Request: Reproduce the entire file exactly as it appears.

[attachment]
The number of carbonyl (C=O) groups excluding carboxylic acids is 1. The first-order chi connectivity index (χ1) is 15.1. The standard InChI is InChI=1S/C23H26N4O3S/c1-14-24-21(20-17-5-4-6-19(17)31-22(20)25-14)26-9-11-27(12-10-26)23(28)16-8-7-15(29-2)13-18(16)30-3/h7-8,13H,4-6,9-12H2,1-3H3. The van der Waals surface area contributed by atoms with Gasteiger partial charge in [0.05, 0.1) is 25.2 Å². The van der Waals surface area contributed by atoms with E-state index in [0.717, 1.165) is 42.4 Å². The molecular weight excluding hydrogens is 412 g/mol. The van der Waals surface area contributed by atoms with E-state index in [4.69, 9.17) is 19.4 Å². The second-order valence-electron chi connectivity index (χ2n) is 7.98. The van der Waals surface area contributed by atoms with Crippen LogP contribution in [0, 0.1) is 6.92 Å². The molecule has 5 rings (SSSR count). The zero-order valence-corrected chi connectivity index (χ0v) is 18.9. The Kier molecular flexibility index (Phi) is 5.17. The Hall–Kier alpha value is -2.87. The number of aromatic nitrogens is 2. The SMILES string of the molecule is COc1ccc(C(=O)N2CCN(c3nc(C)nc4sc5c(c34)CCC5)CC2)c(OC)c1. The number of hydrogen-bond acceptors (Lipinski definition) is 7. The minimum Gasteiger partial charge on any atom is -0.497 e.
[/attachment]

The number of carbonyl (C=O) groups excluding carboxylic acids is 1. The first-order chi connectivity index (χ1) is 15.1. The standard InChI is InChI=1S/C23H26N4O3S/c1-14-24-21(20-17-5-4-6-19(17)31-22(20)25-14)26-9-11-27(12-10-26)23(28)16-8-7-15(29-2)13-18(16)30-3/h7-8,13H,4-6,9-12H2,1-3H3. The van der Waals surface area contributed by atoms with Gasteiger partial charge in [0.05, 0.1) is 25.2 Å². The van der Waals surface area contributed by atoms with E-state index in [0.717, 1.165) is 42.4 Å². The molecular weight excluding hydrogens is 412 g/mol. The van der Waals surface area contributed by atoms with E-state index in [4.69, 9.17) is 19.4 Å². The second-order valence-electron chi connectivity index (χ2n) is 7.98. The van der Waals surface area contributed by atoms with Crippen LogP contribution in [0, 0.1) is 6.92 Å². The molecule has 5 rings (SSSR count). The zero-order valence-corrected chi connectivity index (χ0v) is 18.9. The Kier molecular flexibility index (Phi) is 5.17. The Hall–Kier alpha value is -2.87. The number of aromatic nitrogens is 2. The SMILES string of the molecule is COc1ccc(C(=O)N2CCN(c3nc(C)nc4sc5c(c34)CCC5)CC2)c(OC)c1. The number of hydrogen-bond acceptors (Lipinski definition) is 7. The minimum Gasteiger partial charge on any atom is -0.497 e.